Ask Paul: My income went up $10k but I can't stop spending every cent


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I am 43 and have just started my dream job with a major newspaper.

My problem is that I'm earning $10,000 more than I did in my last job, yet I still manage to spend every cent.

I never pay a bill late, and put a bit extra into my mortgage, but most of my money is frittered away on little things.

paul clitheroe ask paul cant stop spending money

I've never invested in shares, and am keen to, but I wouldn't know where to begin.

What would you recommend as the best way to get ahead, start investing and build up my savings? - Paula

Big congratulations, Paula. I am delighted for you that you have found your dream job. We spend enough time working, so we really should enjoy it!

The first challenge for you, though, is not investing; it is behavioural change. My suspicion is that budgets only work for the truly disciplined, which is not me and possibly not you.

How about you try this? Each pay day put, say, 10% immediately into a separate account. Then spend the 90% left over as you like. But you can't touch the 10%. This is called "pay yourself first".

Once you do that for a few months, your behaviour will change to adapt to your new income. You will have some short-term pain.

Once you know you can sustain this, then I'd look at a low-cost indexed share fund. There are quite a few about - Vanguard and BlackRock are large in this area.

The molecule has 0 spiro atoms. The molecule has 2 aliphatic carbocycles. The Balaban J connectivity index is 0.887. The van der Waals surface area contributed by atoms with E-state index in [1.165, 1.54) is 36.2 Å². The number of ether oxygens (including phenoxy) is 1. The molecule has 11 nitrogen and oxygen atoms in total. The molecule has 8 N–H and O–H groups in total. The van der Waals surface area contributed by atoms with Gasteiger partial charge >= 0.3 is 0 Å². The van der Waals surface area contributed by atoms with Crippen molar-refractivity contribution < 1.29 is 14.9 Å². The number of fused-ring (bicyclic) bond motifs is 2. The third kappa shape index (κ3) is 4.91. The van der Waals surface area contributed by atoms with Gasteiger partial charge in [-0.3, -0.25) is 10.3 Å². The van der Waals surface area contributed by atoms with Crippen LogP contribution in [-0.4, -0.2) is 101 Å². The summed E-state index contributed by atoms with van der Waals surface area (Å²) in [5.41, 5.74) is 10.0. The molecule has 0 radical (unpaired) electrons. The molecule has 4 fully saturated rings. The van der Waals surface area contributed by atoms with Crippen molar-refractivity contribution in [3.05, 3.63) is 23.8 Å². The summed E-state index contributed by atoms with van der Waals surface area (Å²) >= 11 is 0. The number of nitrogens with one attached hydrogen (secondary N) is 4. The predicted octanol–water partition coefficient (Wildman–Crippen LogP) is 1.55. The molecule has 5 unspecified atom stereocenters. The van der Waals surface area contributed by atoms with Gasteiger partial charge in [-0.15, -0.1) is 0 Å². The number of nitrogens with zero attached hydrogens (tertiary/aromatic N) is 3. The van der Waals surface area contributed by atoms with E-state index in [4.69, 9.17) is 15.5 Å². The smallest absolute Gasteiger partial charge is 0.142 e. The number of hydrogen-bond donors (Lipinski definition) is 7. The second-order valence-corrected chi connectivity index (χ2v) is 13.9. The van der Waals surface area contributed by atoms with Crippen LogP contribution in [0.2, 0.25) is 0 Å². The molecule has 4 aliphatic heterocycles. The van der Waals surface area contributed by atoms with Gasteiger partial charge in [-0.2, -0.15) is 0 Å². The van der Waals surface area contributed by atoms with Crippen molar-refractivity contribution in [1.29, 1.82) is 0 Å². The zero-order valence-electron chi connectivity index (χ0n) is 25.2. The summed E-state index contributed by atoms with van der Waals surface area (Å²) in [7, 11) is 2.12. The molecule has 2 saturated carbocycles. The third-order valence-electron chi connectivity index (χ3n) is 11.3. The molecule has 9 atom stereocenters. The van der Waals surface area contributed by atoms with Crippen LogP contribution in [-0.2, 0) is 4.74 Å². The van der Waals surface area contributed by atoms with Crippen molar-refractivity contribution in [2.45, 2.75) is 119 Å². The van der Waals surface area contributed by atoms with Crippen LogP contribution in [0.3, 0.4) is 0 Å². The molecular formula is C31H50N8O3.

If your income is above $37,000, I would suggest that topping up your super via salary sacrifice is an even better idea.

You get a tax break here as well. Super fund returns have been very good and you can't touch the money until you get into your 60s.

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Paul Clitheroe AM is founder and editorial adviser of Money magazine. He is one of Australia's leading financial voices, responsible for bringing financial insight to Australians through personal finance books, the Money TV show, and this publication, which he established in 1999. Paul is the chair of the Australian Government Financial Literacy Board and is chairman of InvestSMART Financial Services. He is the chair of Financial Literacy at Macquarie University where he is also a Professor with the School of Business and Economics. Click here to ask Paul your money question. Unfortunately Paul cannot respond to questions posted in the comments section. Please view our disclaimer here.
Andrew Pidgeon
December 11, 2019 9.13pm

I agree with Paul's ideas of "saving" 10%, but I think people still need an extra pot of money to spend on medium-long term goals.

For instance I've set up separate accounts for holidays with my two daughters ($300 per month) and also to update my car every 5-10 years ($1000 per month).

They may sound like a lot, but I want to pay for the flights, accommodation etc ahead of schedule but also have spending money for when we go to a tourist attraction or experience. The car will still be a 2nd hand one, but it won't need a loan which is a great feeling because cars always depreciate.

I use the Raiz App to facilitate my small (incremental) savings habit and salary sacrifice an extra 15% into Super.

It all adds up, but most importantly I'm saving for my future spending NOT hitting the spend button and hope I can pay for it later.

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